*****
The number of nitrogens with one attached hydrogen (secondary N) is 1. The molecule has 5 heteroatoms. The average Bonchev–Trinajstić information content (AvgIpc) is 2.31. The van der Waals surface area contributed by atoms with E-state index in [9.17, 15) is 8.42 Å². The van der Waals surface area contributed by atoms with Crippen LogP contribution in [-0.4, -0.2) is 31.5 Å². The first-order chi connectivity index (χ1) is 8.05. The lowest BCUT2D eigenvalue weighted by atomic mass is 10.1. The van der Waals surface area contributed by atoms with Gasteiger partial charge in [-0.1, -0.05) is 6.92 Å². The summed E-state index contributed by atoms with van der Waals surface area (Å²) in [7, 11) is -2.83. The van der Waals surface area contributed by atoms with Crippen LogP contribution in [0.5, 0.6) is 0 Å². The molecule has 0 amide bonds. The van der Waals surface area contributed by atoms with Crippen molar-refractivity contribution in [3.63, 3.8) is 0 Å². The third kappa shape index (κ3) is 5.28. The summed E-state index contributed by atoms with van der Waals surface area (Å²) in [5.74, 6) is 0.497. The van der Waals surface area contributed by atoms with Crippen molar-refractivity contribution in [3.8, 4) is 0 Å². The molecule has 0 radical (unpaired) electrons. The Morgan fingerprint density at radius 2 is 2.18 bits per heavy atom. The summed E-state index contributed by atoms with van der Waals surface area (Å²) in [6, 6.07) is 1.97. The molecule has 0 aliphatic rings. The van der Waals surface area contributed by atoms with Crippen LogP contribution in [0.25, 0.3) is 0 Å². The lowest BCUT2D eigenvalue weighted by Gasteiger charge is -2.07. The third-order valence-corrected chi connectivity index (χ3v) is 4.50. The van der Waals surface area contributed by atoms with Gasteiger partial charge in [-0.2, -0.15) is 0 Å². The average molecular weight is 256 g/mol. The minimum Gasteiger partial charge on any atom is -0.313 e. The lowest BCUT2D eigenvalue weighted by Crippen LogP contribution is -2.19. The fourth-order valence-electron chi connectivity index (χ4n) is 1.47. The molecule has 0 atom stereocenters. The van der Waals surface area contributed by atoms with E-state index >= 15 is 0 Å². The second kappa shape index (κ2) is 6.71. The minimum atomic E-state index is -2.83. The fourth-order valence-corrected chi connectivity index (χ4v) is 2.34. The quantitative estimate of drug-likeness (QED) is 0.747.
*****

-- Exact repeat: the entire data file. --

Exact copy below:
The number of nitrogens with one attached hydrogen (secondary N) is 1. The molecule has 5 heteroatoms. The average Bonchev–Trinajstić information content (AvgIpc) is 2.31. The van der Waals surface area contributed by atoms with E-state index in [9.17, 15) is 8.42 Å². The van der Waals surface area contributed by atoms with Crippen LogP contribution in [-0.4, -0.2) is 31.5 Å². The first-order chi connectivity index (χ1) is 8.05. The lowest BCUT2D eigenvalue weighted by atomic mass is 10.1. The van der Waals surface area contributed by atoms with Gasteiger partial charge in [-0.1, -0.05) is 6.92 Å². The summed E-state index contributed by atoms with van der Waals surface area (Å²) in [7, 11) is -2.83. The van der Waals surface area contributed by atoms with Crippen LogP contribution in [0.5, 0.6) is 0 Å². The molecule has 0 amide bonds. The van der Waals surface area contributed by atoms with Crippen molar-refractivity contribution in [3.63, 3.8) is 0 Å². The third kappa shape index (κ3) is 5.28. The summed E-state index contributed by atoms with van der Waals surface area (Å²) in [5.74, 6) is 0.497. The van der Waals surface area contributed by atoms with Crippen molar-refractivity contribution in [3.8, 4) is 0 Å². The molecule has 0 radical (unpaired) electrons. The Morgan fingerprint density at radius 2 is 2.18 bits per heavy atom. The summed E-state index contributed by atoms with van der Waals surface area (Å²) in [6, 6.07) is 1.97. The molecule has 0 aliphatic rings. The van der Waals surface area contributed by atoms with Crippen LogP contribution in [0.25, 0.3) is 0 Å². The lowest BCUT2D eigenvalue weighted by Gasteiger charge is -2.07. The third-order valence-corrected chi connectivity index (χ3v) is 4.50. The van der Waals surface area contributed by atoms with Gasteiger partial charge in [-0.2, -0.15) is 0 Å². The average molecular weight is 256 g/mol. The minimum Gasteiger partial charge on any atom is -0.313 e. The lowest BCUT2D eigenvalue weighted by Crippen LogP contribution is -2.19. The fourth-order valence-electron chi connectivity index (χ4n) is 1.47. The molecule has 0 atom stereocenters. The van der Waals surface area contributed by atoms with E-state index >= 15 is 0 Å². The second kappa shape index (κ2) is 6.71. The minimum atomic E-state index is -2.83. The fourth-order valence-corrected chi connectivity index (χ4v) is 2.34. The quantitative estimate of drug-likeness (QED) is 0.747.